The underground ocean that produced some of the stunning features on Pluto's surface may still be splashing around beneath the crust today.
If Pluto's subsurface ocean had frozen over completely, it would have formed highly pressurized ice that would have caused the dwarf planet to shrink, according to new research. The canyons and valleys on Pluto seem to have formed as the dwarf planet swelled up, rather than as it shrank, indicating that a liquid ocean most likely sits beneath the thick ice crust today, researchers said in the study.
"Thanks to the incredible data returned by [NASA's New Horizons mission], we were able to observe tectonic features on Pluto's surface [and] update our thermal evolution model with new data," Noah Hammond, a graduate student at Brown University, said in a statement from the school. Hammond worked with his advisers — Amy Barr, of the Planetary Science Institute, and Marc Parmentier, also at Brown — to study the likelihood that a liquid ocean hides beneath Pluto's surface. [Pluto Has Ocean Beaneath Its Surface? Scientists Think So (Video)]
A wealth of oceans
When the New Horizons probe flew past Pluto last July, its images of the dwarf planet's surface revealed deep faults, or fractures in the surface, hundreds of kilometers long, according to the statement from Brown. The long canyons appeared to form as Pluto's crust expanded, Hammond said. "A subsurface ocean that was slowly freezing over would cause this kind of expansion," he said.
It didn't take long for scientists to conclude that Pluto once housed an ocean, but the question of whether it had already frozen over remained. Using updated measurements of Pluto's diameter and density, Hammond's model revealed that a frozen ocean beneath the crust would have changed from conventional water ice to a more compact, crystallized structure known as "ice II." As the ice changed, the frozen ocean would have shrunk, creating an entirely different type of feature known as compressional fractures, which are not seen on Pluto's surface.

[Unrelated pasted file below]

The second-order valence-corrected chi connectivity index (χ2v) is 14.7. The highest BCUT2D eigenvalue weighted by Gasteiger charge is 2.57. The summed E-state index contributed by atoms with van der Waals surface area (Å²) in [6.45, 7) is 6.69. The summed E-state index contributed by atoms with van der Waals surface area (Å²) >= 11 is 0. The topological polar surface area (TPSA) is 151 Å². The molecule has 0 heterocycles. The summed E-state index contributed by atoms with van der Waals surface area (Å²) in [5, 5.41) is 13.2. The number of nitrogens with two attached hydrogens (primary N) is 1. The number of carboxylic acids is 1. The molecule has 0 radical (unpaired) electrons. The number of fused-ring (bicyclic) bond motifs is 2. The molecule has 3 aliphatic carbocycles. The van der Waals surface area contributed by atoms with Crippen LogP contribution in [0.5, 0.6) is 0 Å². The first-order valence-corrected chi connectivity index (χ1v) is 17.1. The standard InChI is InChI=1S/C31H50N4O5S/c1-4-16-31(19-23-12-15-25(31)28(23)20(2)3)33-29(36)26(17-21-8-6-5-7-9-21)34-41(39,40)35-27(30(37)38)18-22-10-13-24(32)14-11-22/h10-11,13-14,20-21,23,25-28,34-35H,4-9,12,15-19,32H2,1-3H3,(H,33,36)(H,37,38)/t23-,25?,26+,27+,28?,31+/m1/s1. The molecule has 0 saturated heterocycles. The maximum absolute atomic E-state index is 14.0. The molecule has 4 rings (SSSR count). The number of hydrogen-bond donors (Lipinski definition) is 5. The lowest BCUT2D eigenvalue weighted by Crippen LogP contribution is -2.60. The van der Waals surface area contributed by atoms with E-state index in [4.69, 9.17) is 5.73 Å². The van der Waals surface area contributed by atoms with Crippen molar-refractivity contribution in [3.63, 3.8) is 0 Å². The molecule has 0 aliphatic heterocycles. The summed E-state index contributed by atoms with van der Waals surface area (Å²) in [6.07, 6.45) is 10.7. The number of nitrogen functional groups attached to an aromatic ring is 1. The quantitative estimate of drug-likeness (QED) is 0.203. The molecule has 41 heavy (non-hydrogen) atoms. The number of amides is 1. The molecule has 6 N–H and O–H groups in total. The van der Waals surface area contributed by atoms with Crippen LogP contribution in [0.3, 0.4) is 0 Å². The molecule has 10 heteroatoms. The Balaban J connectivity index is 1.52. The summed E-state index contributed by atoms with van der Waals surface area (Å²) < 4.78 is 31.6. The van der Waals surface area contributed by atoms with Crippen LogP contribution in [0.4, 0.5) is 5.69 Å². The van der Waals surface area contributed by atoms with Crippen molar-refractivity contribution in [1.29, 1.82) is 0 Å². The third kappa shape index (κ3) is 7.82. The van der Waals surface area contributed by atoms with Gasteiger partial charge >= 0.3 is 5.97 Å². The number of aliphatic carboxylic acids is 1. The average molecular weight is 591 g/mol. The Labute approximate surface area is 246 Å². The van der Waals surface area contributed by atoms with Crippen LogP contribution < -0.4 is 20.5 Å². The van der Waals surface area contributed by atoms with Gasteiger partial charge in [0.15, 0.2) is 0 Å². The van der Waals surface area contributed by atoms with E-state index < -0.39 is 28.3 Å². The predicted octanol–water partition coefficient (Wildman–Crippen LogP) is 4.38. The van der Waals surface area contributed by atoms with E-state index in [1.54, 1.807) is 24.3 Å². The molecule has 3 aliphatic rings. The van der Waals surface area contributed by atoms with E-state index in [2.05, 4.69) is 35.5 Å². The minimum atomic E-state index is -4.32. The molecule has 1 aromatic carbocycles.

"We don't see the things on the surface we'd expect if there had been a global contraction," Hammond said. "So we conclude that ice II has not formed, and therefore that the ocean hasn't completely frozen."
Ice II would have formed only if the dwarf planet's outer shell were at least 160 miles (260 kilometers) thick, putting sufficient pressure on the underlying ice, the statement said. Under the thinner shell, the ocean could have remained regular ice, not shrinking at all.
Hammond's model suggests that the shell might be closer to 190 miles (300 km) thick, thanks to high temperatures in the core, according to the paper. The addition of nitrogen and methane ice spotted on the surface of the tiny world may also help keep the water warm.
"Those exotic ices are actually good insulators," Hammond said.
That means oceans could lie not only inside tiny Pluto but also in other similar worlds in the far reaches of the Kuiper Belt, the sphere of ice and rock at the edge of the solar system.
"That's amazing to me," Hammond said. "The possibility that you could have vast liquid water ocean habitats so far from the sun on Pluto — and that the same could also be possible on other Kuiper Belt objects as well — is absolutely incredible."
The research was published online on June 15 in the journal Geophysical Research Letters.